Following a gain of 185,000 jobs in December, ADP said firms with under 50 employees added 115,000 jobs in January, while medium sized firms added 79,000.
Firms with 500 to 999 employees added 7,000 jobs in January, but firms with 1,000 employees or more lost 9,000 positions, ADP said.
Economists expected 165,000 jobs were added in January. ADP, meanwhile, lowered its December estimate of jobs gained from 215,000 to 185,000.
ADP said the construction sector added 15,000 jobs in the month. Manufacturing firms gave up 3,000. Trade, transportation and utilities as a group added 33,000 jobs, financial services another 12,000 and professional business services an additional 40,000.
In a separate breakdown, goods producing jobs rose by 15,000, most of that coming from the construction industry. Service oriented jobs increased by 177,000.
According to the ADP's figures, the economy has added an average of 183,000 jobs per month during the last three months. "This is an encouraging sign of steady improvement in the job market," said ADP President and Chief Executive Officer Carlos Rodriguez in a statement.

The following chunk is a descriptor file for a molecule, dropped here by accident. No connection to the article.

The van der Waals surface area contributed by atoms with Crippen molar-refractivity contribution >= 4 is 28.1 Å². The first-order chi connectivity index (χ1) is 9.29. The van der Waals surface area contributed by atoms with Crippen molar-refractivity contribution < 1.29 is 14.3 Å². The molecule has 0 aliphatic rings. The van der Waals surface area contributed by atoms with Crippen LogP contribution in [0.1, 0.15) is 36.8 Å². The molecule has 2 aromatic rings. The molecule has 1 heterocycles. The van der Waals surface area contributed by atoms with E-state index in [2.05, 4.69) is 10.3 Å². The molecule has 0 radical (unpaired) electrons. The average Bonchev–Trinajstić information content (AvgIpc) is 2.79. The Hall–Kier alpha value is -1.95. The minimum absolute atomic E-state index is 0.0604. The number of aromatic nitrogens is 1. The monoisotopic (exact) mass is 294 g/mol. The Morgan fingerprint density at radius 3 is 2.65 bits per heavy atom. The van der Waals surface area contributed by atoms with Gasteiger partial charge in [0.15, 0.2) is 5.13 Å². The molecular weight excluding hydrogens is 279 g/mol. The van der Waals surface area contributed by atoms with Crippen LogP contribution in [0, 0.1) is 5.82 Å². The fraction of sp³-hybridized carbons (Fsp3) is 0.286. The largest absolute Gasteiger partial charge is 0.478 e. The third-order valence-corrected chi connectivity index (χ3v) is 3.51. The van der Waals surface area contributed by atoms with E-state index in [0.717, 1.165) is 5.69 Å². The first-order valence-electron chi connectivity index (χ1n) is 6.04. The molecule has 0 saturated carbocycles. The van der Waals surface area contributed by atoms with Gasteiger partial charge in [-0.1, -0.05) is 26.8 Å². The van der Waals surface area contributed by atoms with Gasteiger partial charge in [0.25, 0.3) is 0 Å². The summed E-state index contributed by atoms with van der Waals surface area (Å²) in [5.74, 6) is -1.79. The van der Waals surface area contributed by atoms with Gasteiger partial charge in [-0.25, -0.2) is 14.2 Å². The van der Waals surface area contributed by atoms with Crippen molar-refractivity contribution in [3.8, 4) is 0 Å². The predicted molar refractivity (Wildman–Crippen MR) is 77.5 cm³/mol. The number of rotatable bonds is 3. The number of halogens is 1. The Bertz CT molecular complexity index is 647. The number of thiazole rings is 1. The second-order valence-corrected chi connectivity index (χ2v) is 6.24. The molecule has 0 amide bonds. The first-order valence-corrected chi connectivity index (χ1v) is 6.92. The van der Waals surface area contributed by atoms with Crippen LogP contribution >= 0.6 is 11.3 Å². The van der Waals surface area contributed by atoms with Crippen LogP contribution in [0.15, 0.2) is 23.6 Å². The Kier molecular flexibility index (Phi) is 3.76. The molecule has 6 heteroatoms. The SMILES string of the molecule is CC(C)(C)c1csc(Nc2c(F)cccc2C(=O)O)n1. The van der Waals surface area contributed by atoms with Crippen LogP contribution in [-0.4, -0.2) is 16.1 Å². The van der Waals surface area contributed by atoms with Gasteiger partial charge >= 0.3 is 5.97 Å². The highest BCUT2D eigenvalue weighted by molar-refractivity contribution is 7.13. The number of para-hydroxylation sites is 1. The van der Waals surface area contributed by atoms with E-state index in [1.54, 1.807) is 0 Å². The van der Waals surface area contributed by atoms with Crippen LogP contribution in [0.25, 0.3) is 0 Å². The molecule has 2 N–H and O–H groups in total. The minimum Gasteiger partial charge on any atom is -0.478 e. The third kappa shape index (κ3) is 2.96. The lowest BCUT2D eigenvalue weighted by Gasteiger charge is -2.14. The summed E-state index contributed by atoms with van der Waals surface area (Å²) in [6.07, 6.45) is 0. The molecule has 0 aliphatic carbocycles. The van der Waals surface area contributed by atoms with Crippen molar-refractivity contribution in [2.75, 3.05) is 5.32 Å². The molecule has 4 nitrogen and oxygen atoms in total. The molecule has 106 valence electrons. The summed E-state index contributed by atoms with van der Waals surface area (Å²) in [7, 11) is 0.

U.S. welcomes Japan's move on U.S. beef
WASHINGTON, Jan. 30 (UPI) -- Japan, starting Friday, will import more U.S. beef after easing its 10-year-old restrictions arising from mad cow disease concerns, officials said.
The decision to let in more U.S. beef and beef products into Japan was announced this week under new import terms including permitting U.S. beef from cattle less than 30 months old, up from the previous 20-month limit, U.S. Agriculture Secretary Tom Vilsack and U.S. Trade Representative Ron Kirk announced.